Mama Motivation with Michelle
Being a Mom is synonymous with being busy. Whether you are driving the kids to school and other activities, or making weekend plans for you and your significant other, healthy eating can sometimes get overlooked. Get some Mama Motivation to get you and your little ones to get into the kitchen together to enjoy a little #SimpleFoodFun.
Meet Michelle. Michelle is the Vice President of Marketing here at Simple Mills, and as a wife and mother with three little ones of her own, she is the definition of busy. Michelle knows with a full schedule comes sacrifices, but one thing she will never sacrifice is health, that includes mindful eating habits for both her and her family. How does she keep her kids eating healthy? By getting them involved in the kitchen!
From the tiniest of tots to those tricky teenagers, Michelle is sharing how parents can teach their kids to cook at any age. Kids are never too young to help out in the kitchen, plus, they get to learn about new foods, shapes, colors, and even experience new tastes.
Children, 5 and Under
Look the Part. Kids love to dress up, so have a small apron and chef’s hat for them to wear when they help you in the kitchen and be sure to get one for yourself too!
Wash Produce. Ask your children to help you wash and scrub fresh fruits and vegetables. This is a great opportunity to ask your little ones about their favorite fruits and vegetables and maybe point out new ones for them to try.
Measure It Out. Put ingredients in small cups or bowls that children can easily hold and pour into separate measuring cups. Use spoons to transfer ingredients as this will help your children practice focused concentration.
Paint. Get a small brush and let your children brush fresh vegetables with olive oil before roasting or baking them in the oven.
Chop Chop. Give your little ones a small butter knife and have them cut soft ingredients that are easy to slice like bread, hard-boiled eggs, veggies, or fresh fruit such as berries or watermelon.
Roll It Out. Grab a rolling pin and have your little helper roll out the baking dough for your recipe.
Spreading. Ask your children to help spread toppings on items like almond butter on bread or hummus on crackers. Keep in mind a kid’s butter knife works best for smaller hands.
Top It Off. Set out toppings for your recipe and allow your little one to top off the dish. Whether you are making a homemade pizza, a loaded baked potato, or sensational sandwich, let the little ones add their final touch of flair before serving.
Children, Ages 6-10
Spice it Up. Grab all of the herbs and spices your recipe calls for and have your children smell them. Make a game out of it and see if they can identify certain scents.
Chef in Training. Purchase a smaller chef’s knife and teach your child proper knife skills like how to properly hold the knife and the correct ways to cut and chop ingredients.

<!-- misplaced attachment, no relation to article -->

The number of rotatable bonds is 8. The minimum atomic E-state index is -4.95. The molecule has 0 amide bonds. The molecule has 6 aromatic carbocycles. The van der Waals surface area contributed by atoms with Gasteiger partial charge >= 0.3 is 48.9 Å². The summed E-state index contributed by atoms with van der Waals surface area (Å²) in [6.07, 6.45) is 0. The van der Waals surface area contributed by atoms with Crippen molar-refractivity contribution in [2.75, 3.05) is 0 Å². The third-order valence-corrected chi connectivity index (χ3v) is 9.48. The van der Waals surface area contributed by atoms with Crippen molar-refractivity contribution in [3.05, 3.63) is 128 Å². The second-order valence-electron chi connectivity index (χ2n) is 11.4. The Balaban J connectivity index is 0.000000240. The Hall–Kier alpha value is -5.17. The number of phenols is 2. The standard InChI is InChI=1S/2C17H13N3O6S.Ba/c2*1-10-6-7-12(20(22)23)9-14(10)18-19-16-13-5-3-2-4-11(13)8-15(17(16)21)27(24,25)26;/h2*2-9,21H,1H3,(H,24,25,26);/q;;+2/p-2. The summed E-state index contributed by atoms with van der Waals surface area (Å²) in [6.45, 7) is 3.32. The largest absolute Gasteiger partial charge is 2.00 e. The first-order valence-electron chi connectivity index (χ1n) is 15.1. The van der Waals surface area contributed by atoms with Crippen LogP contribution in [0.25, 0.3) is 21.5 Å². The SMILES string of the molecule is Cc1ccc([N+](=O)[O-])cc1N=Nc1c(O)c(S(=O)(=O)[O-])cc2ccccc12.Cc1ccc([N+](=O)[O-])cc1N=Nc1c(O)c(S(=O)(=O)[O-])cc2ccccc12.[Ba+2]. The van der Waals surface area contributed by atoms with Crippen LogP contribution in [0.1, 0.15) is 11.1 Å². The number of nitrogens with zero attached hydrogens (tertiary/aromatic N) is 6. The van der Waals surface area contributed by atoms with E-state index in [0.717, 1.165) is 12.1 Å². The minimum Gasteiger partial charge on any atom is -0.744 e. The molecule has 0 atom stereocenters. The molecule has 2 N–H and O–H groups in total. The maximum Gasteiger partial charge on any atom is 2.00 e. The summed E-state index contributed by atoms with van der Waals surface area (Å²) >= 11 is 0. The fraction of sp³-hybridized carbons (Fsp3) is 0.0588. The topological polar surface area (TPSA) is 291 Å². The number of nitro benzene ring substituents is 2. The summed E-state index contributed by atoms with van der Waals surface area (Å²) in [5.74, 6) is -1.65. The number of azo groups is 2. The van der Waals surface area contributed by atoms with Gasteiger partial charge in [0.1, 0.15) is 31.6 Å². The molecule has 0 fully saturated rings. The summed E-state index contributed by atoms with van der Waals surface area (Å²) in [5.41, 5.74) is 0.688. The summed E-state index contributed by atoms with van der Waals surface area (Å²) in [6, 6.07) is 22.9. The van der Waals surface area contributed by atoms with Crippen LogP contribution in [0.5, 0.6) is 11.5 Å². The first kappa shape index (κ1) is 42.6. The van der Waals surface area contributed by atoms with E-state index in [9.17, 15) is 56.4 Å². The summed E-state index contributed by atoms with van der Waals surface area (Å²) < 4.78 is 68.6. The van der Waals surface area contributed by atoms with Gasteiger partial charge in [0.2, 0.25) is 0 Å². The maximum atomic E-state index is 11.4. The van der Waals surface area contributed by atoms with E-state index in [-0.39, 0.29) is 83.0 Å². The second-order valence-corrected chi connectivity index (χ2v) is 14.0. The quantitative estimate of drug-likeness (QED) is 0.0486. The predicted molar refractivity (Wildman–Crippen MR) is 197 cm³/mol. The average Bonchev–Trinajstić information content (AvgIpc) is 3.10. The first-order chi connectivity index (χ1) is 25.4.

Get Crackin’. Ask your little one to crack and whisk eggs together all on their own. Then do fun activities like dipping chicken cutlets in the whisked eggs followed by breadcrumbs (or crushed crackers) before placing on a baking sheet and cooking.
Heating Up. Allow them to turn on the stove and oven (keep close for this one!) and emphasize the importance of safety measures when using these hot appliances (i.e. only using the stove when there is a pot or pan on top of it, keeping the flame small, always wearing or using oven mitts when taking items out of the oven, etc.)
Start off Small. Start off with easy recipes like scrambled eggs. Begin with the basics and let them add fresh vegetables like spinach, mushroom, and onions, then add in the whisked eggs and stir. Bon appetit!
Mix It Up. Foods like pancakes and waffles are easy to experiment with fun mix-ins. Try toppings like sliced fruit, nut butters, or shredded coconut for a delicious dish.
Children, 11 and Above
Divide & Conquer. Now is the perfect time to get your young ones comfortable at the grocery store. Split up the shopping list and have your child find the items on their portion of the list. Let them determine which produce or snacks they prefer.
Buy Some Books. When kids get older, this is when the fun really begins. Buy a bunch of beginner cook books (or look on your fave food websites) and and let them pick out what they want to make for a meal or snack. Some of Michelle’s favorite kid-friendly cookbooks include: Best Lunch Box Ever, Cool World Cooking, The Can’t Cook Book, Dinner Made Simple, and Eat Fresh Food.
Scavenger Hunt! Have them locate all of the ingredients they need from the kitchen and let them get to it! Act as their sous chef and be there for a helping hand if needed, but let them take the lead.
Top Chef. At this age, kids will most likely feel comfortable handling the majority of the recipe on their own (if they know the basics listed above!), with supervision when using sharp utensils or any cooking that involves high heat.
Get Creative. Kids are opinionated! Let them create their own recipe. Start with ideas on what kinds of ingredients can make up an omelet or a spaghetti sauce and let them go from there.
Getting the kids in the kitchen at an early age will not only will save time in the long run (hello, extra hands!), but will help your little ones become comfortable with those more "adult" fruits, veggies, and culinary styles. That will hopefully lead to a lifetime of healthy eating. #SimpleFoodFun ahead!
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